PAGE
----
Sunday, March 4, 2012

Sir Paul Nurse – saviour of the universe!

James Delingpole

As regular readers will no doubt be aware, Sir Paul Nurse is easily my favourite Nobel-prizewinner after Yasser Arafat, Al Gore and Barack Obama. All right, so he got his award for genetics rather than (as the others did) services to world peace. But in no wise does this diminish my respect for the many wondrous things he has achieved, not just in medical science, but also in the fields of political activism, self-promotion and tendentious TV documentary making.

Which, of course, is why I have been so concerned these last few months for the state of Nurse's reputation. First, of course, there was that string of boo-boos he made in his BBC Horizon documentary, Science Under Attack,  in which he set out to make fools of people he branded "deniers" only to end up proving himself significantly more ignorant of the complexities of climate science than the "deniers" were. Then came Andrew Montford's devastating report for the Global Warming Policy Foundation on how Nurse (and his two predecessors Lord Rees and Lord May) had destroyed the integrity of the once-great Royal Society by transforming it from a scrupulously neutral scientific body into a "policy-driven quango." To add insult to injury, poor Nurse was dismissed thus in an introductory essay by Professor Richard Lindzen:
The presidents involved with this issue (May, Rees and Nurse) are all profoundly ignorant of climate science. Their alleged authority stems from their positions in the RS rather than from scientific expertise. This is evident in a variety of ways.
That's why I was so delighted to learn that Nurse had been given the chance to rescue his tattered credibility by giving this year's Dimbleby lecture. And sure enough he managed to do so, with all the deftness of Paul Daniels doing a card trick (in his pre-bandsaw days), nay with the dazzling legerdemain of a balloon dancer hiding her rude bits at Madame Jo-Jos.

Here's how he did it. (H/T Neil Craig who has also noticed at this blog, most disrespectfully titled Sir Paul Nurse slithers) He cunningly pretended that instead of being one of those political activist scientists who had aggressively pushed the threadbare theory of man-made global warming onto an unsuspecting, gullible audience who thought men with Nobel-prizes and white lab coats could be trusted, he had in fact been a scrupulously neutral party all along.

The key passage is this one:
The majority of expert climate scientists have reached the consensus view that human activity has resulted in global warming, although there is debate about how much the temperature will rise in the future. Others argue that warming is not taking place at all or that it will happen in a catastrophic way, but they have failed to persuade the majority of climate experts, who have judged the scientific arguments made to support these more extreme views as being too weak to be convincing.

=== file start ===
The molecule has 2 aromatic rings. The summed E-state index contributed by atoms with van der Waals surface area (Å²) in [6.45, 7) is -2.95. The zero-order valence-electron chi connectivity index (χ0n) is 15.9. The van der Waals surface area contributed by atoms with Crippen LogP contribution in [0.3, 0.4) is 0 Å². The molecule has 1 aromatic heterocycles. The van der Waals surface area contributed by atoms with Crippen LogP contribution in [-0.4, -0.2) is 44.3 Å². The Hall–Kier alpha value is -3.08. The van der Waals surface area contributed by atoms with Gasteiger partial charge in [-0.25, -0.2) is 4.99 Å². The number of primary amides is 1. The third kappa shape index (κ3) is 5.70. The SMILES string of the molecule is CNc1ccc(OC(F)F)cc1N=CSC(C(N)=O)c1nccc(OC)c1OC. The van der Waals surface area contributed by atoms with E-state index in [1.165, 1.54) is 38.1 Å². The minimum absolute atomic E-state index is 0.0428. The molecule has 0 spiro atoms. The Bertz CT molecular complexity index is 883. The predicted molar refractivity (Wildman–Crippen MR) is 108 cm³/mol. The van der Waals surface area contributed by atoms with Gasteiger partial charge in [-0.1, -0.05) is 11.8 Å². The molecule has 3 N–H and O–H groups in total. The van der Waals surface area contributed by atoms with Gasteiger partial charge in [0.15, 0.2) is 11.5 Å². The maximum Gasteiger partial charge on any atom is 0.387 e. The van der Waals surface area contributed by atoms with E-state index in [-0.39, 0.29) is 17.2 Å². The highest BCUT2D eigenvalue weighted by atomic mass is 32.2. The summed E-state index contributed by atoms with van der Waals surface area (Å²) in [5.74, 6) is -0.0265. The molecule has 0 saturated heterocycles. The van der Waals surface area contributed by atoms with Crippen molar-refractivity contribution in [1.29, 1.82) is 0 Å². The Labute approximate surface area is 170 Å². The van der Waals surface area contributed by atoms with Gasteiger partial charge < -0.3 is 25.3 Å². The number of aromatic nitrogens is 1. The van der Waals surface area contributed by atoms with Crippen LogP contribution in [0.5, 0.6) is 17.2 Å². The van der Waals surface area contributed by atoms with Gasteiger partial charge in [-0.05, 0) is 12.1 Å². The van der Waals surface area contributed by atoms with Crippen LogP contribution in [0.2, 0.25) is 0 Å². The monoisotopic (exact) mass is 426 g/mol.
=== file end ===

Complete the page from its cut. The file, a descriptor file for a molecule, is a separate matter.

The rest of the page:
Can you see what he's doing there? Blink and you'll miss it. So let me explain. Nurse is ingeniously mischaracterising the debate on AGW as being one between two extreme parties: on the one hand are these imaginary people (anyone know any? I certainly don't) who argue that "warming is not taking place at all" and on the other are these ones who believe that this anthropogenic warming will happen "in a catastrophic way." And somewhere in the middle, apparently, is balanced, reasonable Nurse.

Well, I hesitate to accuse a man whose integrity I admire so greatly of lying, but, isn't he being a little – ahem – economical with the actualite here?

I mean if, as Nurse is now suggesting, the scientific mainstream understanding of global warming is that it's happening but that it's open to debate how significant it is then doesn't this completely contradict pretty much everything he, the Royal Society, and its two previous presidents Lords Rees and May have been doing this last decade or more to stoke up the Anthropogenic Global Warming scare for all they're worth?

After all if the "science" of AGW were still, so to speak, "unsettled" then clearly it would be madness, not to say despicably irresponsible, of organisations like the Royal Society to urge policy prescriptions in order to deal with a problem which may actually not even exist.

It would be nice to think that having narrowly escaped being written off by future historians as yet another of those junk science eco-loons who helped foment what I describe in my book Watermelons as "the biggest and most expensive outbreak of mass hysteria in history", Nurse will now stick to what he knows best: proper, falsifiable, empirical science – as opposed to post normal science and left-leaning activism.

But this paragraph of his speech persuades me that he may not have learned the error of his ways just yet:
Today the world faces major problems. Some uppermost in my mind are food security, climate change, global health and making economies sustainable, all of which need science. It is critical for our democracy to have mature discussions about these issues.
"Making economies sustainable", eh? As Homer Simpson might have said: "Nobel-Prize-winning geneticists: is there ANYTHING they can't do?"

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